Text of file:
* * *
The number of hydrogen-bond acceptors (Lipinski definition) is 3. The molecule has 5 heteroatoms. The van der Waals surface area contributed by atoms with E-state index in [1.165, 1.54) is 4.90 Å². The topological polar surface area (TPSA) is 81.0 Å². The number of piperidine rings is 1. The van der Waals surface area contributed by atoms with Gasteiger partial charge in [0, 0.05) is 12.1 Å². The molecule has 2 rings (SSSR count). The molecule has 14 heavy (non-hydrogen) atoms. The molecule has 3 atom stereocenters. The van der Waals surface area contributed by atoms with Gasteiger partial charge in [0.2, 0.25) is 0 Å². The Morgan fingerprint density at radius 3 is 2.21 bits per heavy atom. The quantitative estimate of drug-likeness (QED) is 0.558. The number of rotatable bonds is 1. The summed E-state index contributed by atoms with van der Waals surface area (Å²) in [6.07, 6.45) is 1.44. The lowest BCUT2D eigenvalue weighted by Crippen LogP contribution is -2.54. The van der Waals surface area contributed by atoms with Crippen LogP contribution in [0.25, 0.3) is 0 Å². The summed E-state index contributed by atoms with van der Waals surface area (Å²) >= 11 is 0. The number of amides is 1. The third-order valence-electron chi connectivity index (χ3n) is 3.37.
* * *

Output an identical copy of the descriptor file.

The number of hydrogen-bond acceptors (Lipinski definition) is 3. The molecule has 5 heteroatoms. The van der Waals surface area contributed by atoms with E-state index in [1.165, 1.54) is 4.90 Å². The topological polar surface area (TPSA) is 81.0 Å². The number of piperidine rings is 1. The van der Waals surface area contributed by atoms with Gasteiger partial charge in [0, 0.05) is 12.1 Å². The molecule has 2 rings (SSSR count). The molecule has 14 heavy (non-hydrogen) atoms. The molecule has 3 atom stereocenters. The van der Waals surface area contributed by atoms with Gasteiger partial charge in [0.2, 0.25) is 0 Å². The Morgan fingerprint density at radius 3 is 2.21 bits per heavy atom. The quantitative estimate of drug-likeness (QED) is 0.558. The number of rotatable bonds is 1. The summed E-state index contributed by atoms with van der Waals surface area (Å²) in [6.07, 6.45) is 1.44. The lowest BCUT2D eigenvalue weighted by Crippen LogP contribution is -2.54. The van der Waals surface area contributed by atoms with Crippen LogP contribution in [0.25, 0.3) is 0 Å². The summed E-state index contributed by atoms with van der Waals surface area (Å²) >= 11 is 0. The number of amides is 1. The third-order valence-electron chi connectivity index (χ3n) is 3.37.